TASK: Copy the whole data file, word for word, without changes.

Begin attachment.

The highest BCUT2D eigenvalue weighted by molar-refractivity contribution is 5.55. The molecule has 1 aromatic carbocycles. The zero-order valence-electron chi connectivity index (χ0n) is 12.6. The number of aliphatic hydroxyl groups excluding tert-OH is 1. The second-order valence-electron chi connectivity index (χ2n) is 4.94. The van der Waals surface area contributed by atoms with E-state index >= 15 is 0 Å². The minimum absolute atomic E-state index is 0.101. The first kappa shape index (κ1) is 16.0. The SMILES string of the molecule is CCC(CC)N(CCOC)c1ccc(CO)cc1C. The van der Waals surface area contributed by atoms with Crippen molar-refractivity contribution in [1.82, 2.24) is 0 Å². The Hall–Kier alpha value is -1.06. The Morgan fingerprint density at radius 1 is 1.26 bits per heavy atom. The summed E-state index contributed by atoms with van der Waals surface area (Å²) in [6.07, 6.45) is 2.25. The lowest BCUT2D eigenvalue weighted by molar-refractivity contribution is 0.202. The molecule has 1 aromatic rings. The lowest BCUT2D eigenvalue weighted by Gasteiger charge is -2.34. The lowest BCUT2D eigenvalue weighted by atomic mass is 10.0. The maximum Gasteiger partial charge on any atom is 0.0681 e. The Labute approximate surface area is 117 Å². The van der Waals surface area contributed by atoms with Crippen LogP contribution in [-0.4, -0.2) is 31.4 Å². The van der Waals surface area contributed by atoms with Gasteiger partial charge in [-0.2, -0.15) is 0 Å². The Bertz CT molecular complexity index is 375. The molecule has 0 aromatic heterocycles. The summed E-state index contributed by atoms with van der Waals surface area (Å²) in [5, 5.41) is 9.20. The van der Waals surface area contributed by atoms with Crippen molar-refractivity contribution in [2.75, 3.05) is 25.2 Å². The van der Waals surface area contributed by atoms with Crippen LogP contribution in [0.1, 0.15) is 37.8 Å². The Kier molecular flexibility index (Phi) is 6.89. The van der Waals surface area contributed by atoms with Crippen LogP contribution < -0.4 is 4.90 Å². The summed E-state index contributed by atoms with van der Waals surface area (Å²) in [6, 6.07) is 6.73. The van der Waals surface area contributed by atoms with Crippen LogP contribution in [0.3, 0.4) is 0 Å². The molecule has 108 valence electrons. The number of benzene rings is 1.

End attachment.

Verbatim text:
The highest BCUT2D eigenvalue weighted by molar-refractivity contribution is 5.55. The molecule has 1 aromatic carbocycles. The zero-order valence-electron chi connectivity index (χ0n) is 12.6. The number of aliphatic hydroxyl groups excluding tert-OH is 1. The second-order valence-electron chi connectivity index (χ2n) is 4.94. The van der Waals surface area contributed by atoms with E-state index >= 15 is 0 Å². The minimum absolute atomic E-state index is 0.101. The first kappa shape index (κ1) is 16.0. The SMILES string of the molecule is CCC(CC)N(CCOC)c1ccc(CO)cc1C. The van der Waals surface area contributed by atoms with Crippen molar-refractivity contribution in [1.82, 2.24) is 0 Å². The Hall–Kier alpha value is -1.06. The Morgan fingerprint density at radius 1 is 1.26 bits per heavy atom. The summed E-state index contributed by atoms with van der Waals surface area (Å²) in [6.07, 6.45) is 2.25. The lowest BCUT2D eigenvalue weighted by molar-refractivity contribution is 0.202. The molecule has 1 aromatic rings. The lowest BCUT2D eigenvalue weighted by Gasteiger charge is -2.34. The lowest BCUT2D eigenvalue weighted by atomic mass is 10.0. The maximum Gasteiger partial charge on any atom is 0.0681 e. The Labute approximate surface area is 117 Å². The van der Waals surface area contributed by atoms with Crippen LogP contribution in [-0.4, -0.2) is 31.4 Å². The van der Waals surface area contributed by atoms with Gasteiger partial charge in [-0.2, -0.15) is 0 Å². The Bertz CT molecular complexity index is 375. The molecule has 0 aromatic heterocycles. The summed E-state index contributed by atoms with van der Waals surface area (Å²) in [5, 5.41) is 9.20. The van der Waals surface area contributed by atoms with Crippen molar-refractivity contribution in [2.75, 3.05) is 25.2 Å². The van der Waals surface area contributed by atoms with Crippen LogP contribution in [0.1, 0.15) is 37.8 Å². The Kier molecular flexibility index (Phi) is 6.89. The van der Waals surface area contributed by atoms with Crippen LogP contribution < -0.4 is 4.90 Å². The summed E-state index contributed by atoms with van der Waals surface area (Å²) in [6, 6.07) is 6.73. The van der Waals surface area contributed by atoms with Crippen LogP contribution in [0.3, 0.4) is 0 Å². The molecule has 108 valence electrons. The number of benzene rings is 1.